For total colonic aganglionosis, some surgeons prefer initially performing a defunctionalizing colostomy or an ileostomy to avoid the hazards of enterocolitis. Definitive surgery is usually performed 6 months to 1 year after the initial colostomy. The endorectal pull-through procedure is widely practiced. This procedure involves stripping the aganglionic rectum of its mucosa and then bringing the normally innervated colon through the rectal muscular cuff, bypassing the abnormal bowel from within. The advantage to this procedure is the preservation of rectal function with minimal risk of injury to the pelvis. The other commonly used procedure is the retrorectal transanal pull-through (Duhamel procedure). In the Duhamel procedure, the normally innervated bowel is brought behind the abnormally innervated rectum approximately 1-2 cm above the pectinate line and an end-to-side anastomosis is performed. A neorectum is created with the anterior half having normal sensory receptors and a posterior half with normal propulsion. The advantages to the Duhamel procedure are that it reduces pelvic dissection to a minimum and retains the sensory pathway of rectal reflexes.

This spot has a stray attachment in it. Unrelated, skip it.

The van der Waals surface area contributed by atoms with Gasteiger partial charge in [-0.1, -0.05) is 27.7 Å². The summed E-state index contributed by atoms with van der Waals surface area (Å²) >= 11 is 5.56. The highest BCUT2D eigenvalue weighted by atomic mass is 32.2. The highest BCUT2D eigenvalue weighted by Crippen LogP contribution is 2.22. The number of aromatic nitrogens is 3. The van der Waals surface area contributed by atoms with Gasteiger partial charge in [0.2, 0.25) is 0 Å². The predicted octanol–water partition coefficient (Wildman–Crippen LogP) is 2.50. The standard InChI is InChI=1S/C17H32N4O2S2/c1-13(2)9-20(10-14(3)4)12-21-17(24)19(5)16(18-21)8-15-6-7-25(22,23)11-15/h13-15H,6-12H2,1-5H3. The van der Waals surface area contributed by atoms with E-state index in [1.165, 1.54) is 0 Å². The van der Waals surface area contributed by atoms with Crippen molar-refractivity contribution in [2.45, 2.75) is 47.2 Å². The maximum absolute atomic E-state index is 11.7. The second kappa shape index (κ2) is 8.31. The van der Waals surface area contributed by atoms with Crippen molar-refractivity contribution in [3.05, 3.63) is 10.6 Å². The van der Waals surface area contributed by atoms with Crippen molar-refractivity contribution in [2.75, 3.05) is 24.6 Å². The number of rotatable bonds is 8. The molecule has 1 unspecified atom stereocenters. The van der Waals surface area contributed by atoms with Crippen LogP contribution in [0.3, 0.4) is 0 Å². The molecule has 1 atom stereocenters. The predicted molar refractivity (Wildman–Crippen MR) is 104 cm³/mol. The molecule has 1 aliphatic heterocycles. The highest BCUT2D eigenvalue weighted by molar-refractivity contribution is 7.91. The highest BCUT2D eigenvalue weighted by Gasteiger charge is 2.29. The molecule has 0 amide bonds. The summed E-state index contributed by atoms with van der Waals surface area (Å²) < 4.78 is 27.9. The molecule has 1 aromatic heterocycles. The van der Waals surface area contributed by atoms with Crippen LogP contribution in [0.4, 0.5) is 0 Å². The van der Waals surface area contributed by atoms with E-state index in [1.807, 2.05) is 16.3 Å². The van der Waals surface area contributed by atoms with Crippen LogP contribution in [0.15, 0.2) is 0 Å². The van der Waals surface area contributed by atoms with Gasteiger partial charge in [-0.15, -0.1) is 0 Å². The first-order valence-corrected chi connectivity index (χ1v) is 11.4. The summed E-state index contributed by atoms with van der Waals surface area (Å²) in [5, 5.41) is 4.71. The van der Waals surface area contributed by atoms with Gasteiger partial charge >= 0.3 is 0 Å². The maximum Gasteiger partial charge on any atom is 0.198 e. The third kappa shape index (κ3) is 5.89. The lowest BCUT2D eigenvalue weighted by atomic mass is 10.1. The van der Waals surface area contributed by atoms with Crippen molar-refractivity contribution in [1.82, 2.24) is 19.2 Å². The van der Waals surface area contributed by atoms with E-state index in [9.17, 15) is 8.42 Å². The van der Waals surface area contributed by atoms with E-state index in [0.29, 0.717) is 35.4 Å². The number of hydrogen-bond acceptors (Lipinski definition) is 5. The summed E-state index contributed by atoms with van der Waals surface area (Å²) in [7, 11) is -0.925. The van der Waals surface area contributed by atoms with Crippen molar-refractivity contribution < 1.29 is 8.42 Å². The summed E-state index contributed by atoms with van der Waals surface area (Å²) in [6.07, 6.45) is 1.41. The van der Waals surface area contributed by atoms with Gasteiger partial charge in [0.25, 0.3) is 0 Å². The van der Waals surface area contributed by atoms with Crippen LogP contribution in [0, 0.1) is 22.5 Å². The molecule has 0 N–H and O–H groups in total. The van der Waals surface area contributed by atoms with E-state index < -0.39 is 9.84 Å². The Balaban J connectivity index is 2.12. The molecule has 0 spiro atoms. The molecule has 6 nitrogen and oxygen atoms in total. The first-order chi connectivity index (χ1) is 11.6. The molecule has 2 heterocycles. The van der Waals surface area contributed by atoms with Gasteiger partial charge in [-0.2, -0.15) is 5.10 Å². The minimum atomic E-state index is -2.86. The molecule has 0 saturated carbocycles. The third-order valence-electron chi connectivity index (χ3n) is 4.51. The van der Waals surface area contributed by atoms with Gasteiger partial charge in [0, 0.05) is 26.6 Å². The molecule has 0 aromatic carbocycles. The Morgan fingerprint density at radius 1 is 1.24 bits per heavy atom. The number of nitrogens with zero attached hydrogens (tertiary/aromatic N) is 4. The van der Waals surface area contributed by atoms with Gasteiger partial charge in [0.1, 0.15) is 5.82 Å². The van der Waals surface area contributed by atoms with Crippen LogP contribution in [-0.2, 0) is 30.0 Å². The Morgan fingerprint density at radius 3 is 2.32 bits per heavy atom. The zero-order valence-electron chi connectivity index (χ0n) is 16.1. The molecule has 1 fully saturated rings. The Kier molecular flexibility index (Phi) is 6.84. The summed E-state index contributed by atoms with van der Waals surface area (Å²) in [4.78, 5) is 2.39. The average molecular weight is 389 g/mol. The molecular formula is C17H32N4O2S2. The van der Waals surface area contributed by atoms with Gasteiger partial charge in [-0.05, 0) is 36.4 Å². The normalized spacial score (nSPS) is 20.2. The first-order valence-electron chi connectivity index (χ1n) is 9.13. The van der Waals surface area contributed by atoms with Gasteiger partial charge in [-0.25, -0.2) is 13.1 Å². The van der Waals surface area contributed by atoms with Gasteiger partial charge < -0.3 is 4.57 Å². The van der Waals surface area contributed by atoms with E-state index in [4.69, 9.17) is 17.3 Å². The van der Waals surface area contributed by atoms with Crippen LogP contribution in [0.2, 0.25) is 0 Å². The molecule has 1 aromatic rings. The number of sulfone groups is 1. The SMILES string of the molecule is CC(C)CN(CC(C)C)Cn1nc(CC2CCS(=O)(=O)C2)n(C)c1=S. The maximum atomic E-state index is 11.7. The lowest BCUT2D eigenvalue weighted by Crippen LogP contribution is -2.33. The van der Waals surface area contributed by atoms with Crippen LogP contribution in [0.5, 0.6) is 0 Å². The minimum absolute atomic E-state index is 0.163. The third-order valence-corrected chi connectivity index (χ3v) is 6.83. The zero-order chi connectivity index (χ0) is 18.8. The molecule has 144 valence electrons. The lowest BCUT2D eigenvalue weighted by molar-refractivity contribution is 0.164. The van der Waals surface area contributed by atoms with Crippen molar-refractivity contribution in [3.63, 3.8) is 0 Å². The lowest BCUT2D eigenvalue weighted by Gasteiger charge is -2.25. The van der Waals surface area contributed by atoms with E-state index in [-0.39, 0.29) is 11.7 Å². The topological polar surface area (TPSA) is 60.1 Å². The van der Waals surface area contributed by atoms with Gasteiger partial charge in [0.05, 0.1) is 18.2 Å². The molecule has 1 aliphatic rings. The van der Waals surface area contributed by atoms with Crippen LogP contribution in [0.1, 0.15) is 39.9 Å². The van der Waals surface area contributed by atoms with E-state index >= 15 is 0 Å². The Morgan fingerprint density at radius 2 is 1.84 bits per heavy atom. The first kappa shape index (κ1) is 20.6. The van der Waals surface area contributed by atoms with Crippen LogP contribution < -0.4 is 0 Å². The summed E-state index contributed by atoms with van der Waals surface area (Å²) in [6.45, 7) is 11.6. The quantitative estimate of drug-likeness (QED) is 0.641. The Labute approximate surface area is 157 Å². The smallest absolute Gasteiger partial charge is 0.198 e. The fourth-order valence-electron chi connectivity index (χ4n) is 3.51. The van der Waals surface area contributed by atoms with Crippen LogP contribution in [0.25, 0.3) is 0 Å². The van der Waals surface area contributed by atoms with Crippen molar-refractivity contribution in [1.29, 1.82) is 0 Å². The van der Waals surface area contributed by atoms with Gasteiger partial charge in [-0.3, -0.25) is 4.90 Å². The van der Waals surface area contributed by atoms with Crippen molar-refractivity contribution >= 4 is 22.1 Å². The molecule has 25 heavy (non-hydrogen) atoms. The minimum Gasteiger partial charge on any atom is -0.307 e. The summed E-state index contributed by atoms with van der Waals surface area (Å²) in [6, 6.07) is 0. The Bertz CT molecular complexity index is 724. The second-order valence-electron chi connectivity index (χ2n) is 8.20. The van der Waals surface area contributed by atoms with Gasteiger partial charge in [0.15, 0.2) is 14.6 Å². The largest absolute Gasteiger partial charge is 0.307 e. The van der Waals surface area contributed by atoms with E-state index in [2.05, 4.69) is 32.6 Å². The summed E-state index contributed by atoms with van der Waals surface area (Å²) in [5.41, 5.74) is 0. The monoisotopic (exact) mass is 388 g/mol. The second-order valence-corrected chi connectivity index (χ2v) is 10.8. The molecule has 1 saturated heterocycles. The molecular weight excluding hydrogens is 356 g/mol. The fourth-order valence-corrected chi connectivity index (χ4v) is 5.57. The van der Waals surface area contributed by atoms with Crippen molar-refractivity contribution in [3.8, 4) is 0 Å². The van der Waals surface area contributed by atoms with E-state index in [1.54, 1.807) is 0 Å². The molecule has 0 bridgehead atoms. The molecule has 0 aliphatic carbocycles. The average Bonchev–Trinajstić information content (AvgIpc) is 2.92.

The overall mortality rate for surgical repair is low (approximately 1%). The most common immediate postoperative complications include stricture or leakage at the anastomosis site. Some patients experience recurrent enterocolitis. The widely held view that long-term outcomes of bowel function in Hirschsprung disease are generally favorable have been challenged by recent high-quality studies. Controlled studies in which patient follow-up occurred through adolescence demonstrate a high prevalence of impaired bowel function. Long-term sequelae including fecal soiling or incontinence, constipation, and bowel obstruction occur in up to half of children with Hirschsprung disease following repair. Repeat operations are required in up to one-fourth of cases. Contrast enema findings in children with a poor functional outcome (e.g., soiling, bowel obstruction) include a distal narrowed segment due to stricture or aganglionic/transitional zone segment, dilated or hypomotile distal segment, and thickened presacral space due to compressing Soave cuff.